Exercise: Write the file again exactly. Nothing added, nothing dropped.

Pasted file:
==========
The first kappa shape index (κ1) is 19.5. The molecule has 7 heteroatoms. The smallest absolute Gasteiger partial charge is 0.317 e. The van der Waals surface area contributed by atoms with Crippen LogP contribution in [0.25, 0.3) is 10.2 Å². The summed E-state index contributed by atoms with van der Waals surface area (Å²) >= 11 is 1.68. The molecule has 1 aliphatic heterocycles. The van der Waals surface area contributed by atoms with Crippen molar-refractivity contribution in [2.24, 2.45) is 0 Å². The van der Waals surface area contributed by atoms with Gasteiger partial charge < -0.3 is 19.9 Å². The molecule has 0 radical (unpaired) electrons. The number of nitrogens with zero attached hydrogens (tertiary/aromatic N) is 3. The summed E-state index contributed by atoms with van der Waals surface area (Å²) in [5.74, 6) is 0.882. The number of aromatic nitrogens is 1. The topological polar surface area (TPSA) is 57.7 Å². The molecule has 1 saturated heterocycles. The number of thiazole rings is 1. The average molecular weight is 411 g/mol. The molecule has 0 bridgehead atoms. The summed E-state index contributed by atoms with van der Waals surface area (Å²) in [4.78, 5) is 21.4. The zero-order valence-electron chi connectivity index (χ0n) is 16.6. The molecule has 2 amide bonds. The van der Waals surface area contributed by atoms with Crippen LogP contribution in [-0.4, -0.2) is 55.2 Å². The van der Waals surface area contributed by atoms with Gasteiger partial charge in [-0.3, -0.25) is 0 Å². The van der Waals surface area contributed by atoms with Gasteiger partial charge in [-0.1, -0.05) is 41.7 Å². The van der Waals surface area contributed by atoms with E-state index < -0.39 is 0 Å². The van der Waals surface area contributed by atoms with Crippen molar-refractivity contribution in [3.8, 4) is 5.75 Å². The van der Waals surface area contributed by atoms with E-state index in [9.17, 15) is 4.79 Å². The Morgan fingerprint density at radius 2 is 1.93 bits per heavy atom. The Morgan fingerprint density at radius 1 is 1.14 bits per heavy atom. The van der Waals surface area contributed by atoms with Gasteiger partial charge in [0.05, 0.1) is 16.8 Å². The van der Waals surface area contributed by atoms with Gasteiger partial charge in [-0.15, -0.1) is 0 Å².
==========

The first kappa shape index (κ1) is 19.5. The molecule has 7 heteroatoms. The smallest absolute Gasteiger partial charge is 0.317 e. The van der Waals surface area contributed by atoms with Crippen LogP contribution in [0.25, 0.3) is 10.2 Å². The summed E-state index contributed by atoms with van der Waals surface area (Å²) >= 11 is 1.68. The molecule has 1 aliphatic heterocycles. The van der Waals surface area contributed by atoms with Crippen molar-refractivity contribution in [2.24, 2.45) is 0 Å². The van der Waals surface area contributed by atoms with Gasteiger partial charge < -0.3 is 19.9 Å². The molecule has 0 radical (unpaired) electrons. The number of nitrogens with zero attached hydrogens (tertiary/aromatic N) is 3. The summed E-state index contributed by atoms with van der Waals surface area (Å²) in [5.74, 6) is 0.882. The number of aromatic nitrogens is 1. The topological polar surface area (TPSA) is 57.7 Å². The molecule has 1 saturated heterocycles. The number of thiazole rings is 1. The average molecular weight is 411 g/mol. The molecule has 0 bridgehead atoms. The summed E-state index contributed by atoms with van der Waals surface area (Å²) in [4.78, 5) is 21.4. The zero-order valence-electron chi connectivity index (χ0n) is 16.6. The molecule has 2 amide bonds. The van der Waals surface area contributed by atoms with Crippen LogP contribution in [-0.4, -0.2) is 55.2 Å². The van der Waals surface area contributed by atoms with Gasteiger partial charge in [-0.3, -0.25) is 0 Å². The van der Waals surface area contributed by atoms with Gasteiger partial charge in [-0.1, -0.05) is 41.7 Å². The van der Waals surface area contributed by atoms with E-state index < -0.39 is 0 Å². The van der Waals surface area contributed by atoms with Crippen molar-refractivity contribution in [3.8, 4) is 5.75 Å². The van der Waals surface area contributed by atoms with E-state index in [9.17, 15) is 4.79 Å². The Morgan fingerprint density at radius 2 is 1.93 bits per heavy atom. The Morgan fingerprint density at radius 1 is 1.14 bits per heavy atom. The van der Waals surface area contributed by atoms with Gasteiger partial charge in [0.05, 0.1) is 16.8 Å². The van der Waals surface area contributed by atoms with Gasteiger partial charge in [-0.15, -0.1) is 0 Å².